VeriSign wants to share (a small part of) the DNSSEC keys
VeriSign, which operates two Domain Name System (DNS) root servers, is proposing that the operators of the 13 central root servers of the DNS should jointly control the master DNSSEC key to the root zone.
The DNS Security Extensions Protocol (DNSSEC) would use a public key process to detect fake responses to DNS queries. DNSSEC has been developed over decades as a countermeasure to IP address spoofing. For the last two years, a political dispute has been raging over who should hold the master key, the Key-Signing Key (KSK), for the signed root zone.
VeriSign's proposal picks up the idea – not new, but viewed positively by many technical experts – of sharing the KSK among a number of parties by giving part of the key to the twelve operators of the thirteen central root servers. New signatures for the root zone (the Zone Signing Key or ZSK) would have to be authorised by at least five of the twelve. If only three or four gave their approval, the new signing would fail. The ZSK would be valid for one year, the central KSK for several years.
VeriSign sees a great advantage in this distribution of authority. It would also address the fears of the international community, which has expressed strong reservations about the US Government wanting to keep hold of the master key. Brenden Kuerbis of the Internet Governance Project has already expressed doubts about the proposal. The group of Root Server Operators (RSOs), he points out, is not terribly international, given that nine of the twelve are based in the US. These include the US Army Research Lab, the US Defense Department's computing centres, and NASA's Ames Research Center. Under the present proposal by VeriSign, the US authorities would have direct or indirect access to the five keys required for a new signing. Kuerbis therefore calls for a rule to set a quota for international operators, to safeguard the international nature of the group.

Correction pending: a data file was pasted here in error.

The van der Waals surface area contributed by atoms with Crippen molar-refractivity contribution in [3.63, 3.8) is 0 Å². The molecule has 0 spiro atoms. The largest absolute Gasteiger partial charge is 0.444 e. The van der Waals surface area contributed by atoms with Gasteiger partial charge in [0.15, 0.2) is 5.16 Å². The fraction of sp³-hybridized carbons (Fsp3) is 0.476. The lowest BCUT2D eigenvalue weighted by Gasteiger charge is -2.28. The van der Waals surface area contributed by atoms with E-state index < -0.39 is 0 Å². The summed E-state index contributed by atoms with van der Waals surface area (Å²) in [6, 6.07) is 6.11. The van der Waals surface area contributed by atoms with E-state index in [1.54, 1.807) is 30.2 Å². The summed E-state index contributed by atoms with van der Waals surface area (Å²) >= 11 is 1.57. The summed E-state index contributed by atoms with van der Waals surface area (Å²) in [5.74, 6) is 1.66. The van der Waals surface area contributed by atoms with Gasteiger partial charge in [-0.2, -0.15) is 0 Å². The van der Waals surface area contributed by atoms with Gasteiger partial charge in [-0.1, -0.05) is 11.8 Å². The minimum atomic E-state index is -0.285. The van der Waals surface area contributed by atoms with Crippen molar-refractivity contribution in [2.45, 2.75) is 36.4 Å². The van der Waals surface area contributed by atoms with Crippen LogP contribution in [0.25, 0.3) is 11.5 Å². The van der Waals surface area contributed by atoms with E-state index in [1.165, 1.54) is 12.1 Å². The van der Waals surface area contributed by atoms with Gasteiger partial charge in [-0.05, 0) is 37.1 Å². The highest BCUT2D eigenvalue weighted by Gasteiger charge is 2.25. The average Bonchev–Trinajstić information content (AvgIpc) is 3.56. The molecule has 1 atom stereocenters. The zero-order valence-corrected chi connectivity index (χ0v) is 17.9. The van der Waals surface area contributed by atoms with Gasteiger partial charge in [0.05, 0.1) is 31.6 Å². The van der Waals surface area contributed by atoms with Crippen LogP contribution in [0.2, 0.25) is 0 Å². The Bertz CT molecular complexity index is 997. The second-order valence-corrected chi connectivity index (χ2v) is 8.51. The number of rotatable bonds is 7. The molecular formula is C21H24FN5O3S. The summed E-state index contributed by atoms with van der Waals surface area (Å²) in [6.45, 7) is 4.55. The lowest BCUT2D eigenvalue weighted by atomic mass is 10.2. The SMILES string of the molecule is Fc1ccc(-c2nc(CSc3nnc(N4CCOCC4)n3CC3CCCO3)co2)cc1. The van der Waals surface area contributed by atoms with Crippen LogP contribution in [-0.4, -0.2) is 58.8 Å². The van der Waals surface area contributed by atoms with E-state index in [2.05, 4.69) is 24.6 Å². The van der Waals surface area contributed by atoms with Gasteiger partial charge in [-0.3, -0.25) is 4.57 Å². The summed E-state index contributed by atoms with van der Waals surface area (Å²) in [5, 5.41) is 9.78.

According to VeriSign, key management would probably be exercised centrally. VeriSign's Data Center in Mountain View would generate not only keys and part-keys, but also the KSK and ZSK. VeriSign regards itself as the natural authority for the ZSK, since it manages the root zone. Nothing should change here, in VeriSign's view, and the US Department of Commerce (DoC) would continue to supervise the root zone. A takeover of KSK management would ensure greater security, argues VeriSign, since it would eliminate transfers of keys between different locations. A further argument put forward by VeriSign in favour of centralization at its data centre in Mountain View is that "no other operator is qualified with the same level of experience and secure facilities".
All the root server operators would have to physically attend the first "KSK signing ceremony", taking with them their PIN-protected green plastic part-keys. To prevent their having to return for the monthly ZSK renewals, a stock of ZSK keys would be created immediately. The vulnerability of the list to hacker attacks is just one of the questions left open.
The Department of Commerce only recently slapped the wrist of the Internet Corporation for Assigned Names and Numbers (ICANN) when it tried to take over the distribution of continuous root zone updates from VeriSign . When ICANN submitted its own proposal (PDF) for DNSSEC key management, the DoC prohibited its publication.